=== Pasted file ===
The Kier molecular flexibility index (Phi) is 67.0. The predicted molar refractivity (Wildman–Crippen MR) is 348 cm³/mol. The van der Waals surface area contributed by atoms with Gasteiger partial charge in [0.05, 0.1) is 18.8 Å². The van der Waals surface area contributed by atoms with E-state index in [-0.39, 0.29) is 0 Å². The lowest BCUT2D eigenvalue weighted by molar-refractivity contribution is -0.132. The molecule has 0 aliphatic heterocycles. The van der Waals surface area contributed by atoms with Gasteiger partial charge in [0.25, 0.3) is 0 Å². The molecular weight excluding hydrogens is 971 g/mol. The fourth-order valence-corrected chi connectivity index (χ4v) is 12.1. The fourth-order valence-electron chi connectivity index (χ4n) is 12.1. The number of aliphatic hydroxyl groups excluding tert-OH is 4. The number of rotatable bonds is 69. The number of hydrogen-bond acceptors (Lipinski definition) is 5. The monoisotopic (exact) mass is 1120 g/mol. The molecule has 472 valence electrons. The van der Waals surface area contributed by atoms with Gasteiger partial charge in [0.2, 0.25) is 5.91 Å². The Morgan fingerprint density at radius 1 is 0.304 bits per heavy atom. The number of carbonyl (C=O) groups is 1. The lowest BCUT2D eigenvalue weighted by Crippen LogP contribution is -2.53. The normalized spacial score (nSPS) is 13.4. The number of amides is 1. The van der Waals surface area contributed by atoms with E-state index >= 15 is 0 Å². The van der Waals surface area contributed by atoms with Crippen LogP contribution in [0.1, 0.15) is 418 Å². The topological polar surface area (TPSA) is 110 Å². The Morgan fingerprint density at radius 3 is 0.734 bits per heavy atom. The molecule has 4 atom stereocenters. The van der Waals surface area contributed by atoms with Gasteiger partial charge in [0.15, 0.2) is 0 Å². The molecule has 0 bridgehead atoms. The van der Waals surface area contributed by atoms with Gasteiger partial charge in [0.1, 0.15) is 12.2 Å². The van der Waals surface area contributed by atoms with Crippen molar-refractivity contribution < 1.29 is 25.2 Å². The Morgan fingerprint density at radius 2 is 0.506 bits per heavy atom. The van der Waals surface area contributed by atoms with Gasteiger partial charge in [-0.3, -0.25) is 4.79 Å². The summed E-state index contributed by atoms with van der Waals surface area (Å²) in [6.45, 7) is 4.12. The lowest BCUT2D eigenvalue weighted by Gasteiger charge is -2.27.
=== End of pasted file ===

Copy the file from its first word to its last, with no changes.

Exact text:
The Kier molecular flexibility index (Phi) is 67.0. The predicted molar refractivity (Wildman–Crippen MR) is 348 cm³/mol. The van der Waals surface area contributed by atoms with Gasteiger partial charge in [0.05, 0.1) is 18.8 Å². The van der Waals surface area contributed by atoms with E-state index in [-0.39, 0.29) is 0 Å². The lowest BCUT2D eigenvalue weighted by molar-refractivity contribution is -0.132. The molecule has 0 aliphatic heterocycles. The van der Waals surface area contributed by atoms with Gasteiger partial charge in [0.25, 0.3) is 0 Å². The molecular weight excluding hydrogens is 971 g/mol. The fourth-order valence-corrected chi connectivity index (χ4v) is 12.1. The fourth-order valence-electron chi connectivity index (χ4n) is 12.1. The number of aliphatic hydroxyl groups excluding tert-OH is 4. The number of rotatable bonds is 69. The number of hydrogen-bond acceptors (Lipinski definition) is 5. The monoisotopic (exact) mass is 1120 g/mol. The molecule has 472 valence electrons. The van der Waals surface area contributed by atoms with Gasteiger partial charge in [0.2, 0.25) is 5.91 Å². The Morgan fingerprint density at radius 1 is 0.304 bits per heavy atom. The number of carbonyl (C=O) groups is 1. The lowest BCUT2D eigenvalue weighted by Crippen LogP contribution is -2.53. The normalized spacial score (nSPS) is 13.4. The number of amides is 1. The van der Waals surface area contributed by atoms with E-state index >= 15 is 0 Å². The van der Waals surface area contributed by atoms with Crippen LogP contribution in [0.1, 0.15) is 418 Å². The topological polar surface area (TPSA) is 110 Å². The Morgan fingerprint density at radius 3 is 0.734 bits per heavy atom. The molecule has 4 atom stereocenters. The van der Waals surface area contributed by atoms with Gasteiger partial charge in [0.15, 0.2) is 0 Å². The molecule has 0 bridgehead atoms. The van der Waals surface area contributed by atoms with Gasteiger partial charge in [0.1, 0.15) is 12.2 Å². The van der Waals surface area contributed by atoms with Crippen molar-refractivity contribution < 1.29 is 25.2 Å². The Morgan fingerprint density at radius 2 is 0.506 bits per heavy atom. The van der Waals surface area contributed by atoms with Gasteiger partial charge in [-0.3, -0.25) is 4.79 Å². The summed E-state index contributed by atoms with van der Waals surface area (Å²) in [6.45, 7) is 4.12. The lowest BCUT2D eigenvalue weighted by Gasteiger charge is -2.27.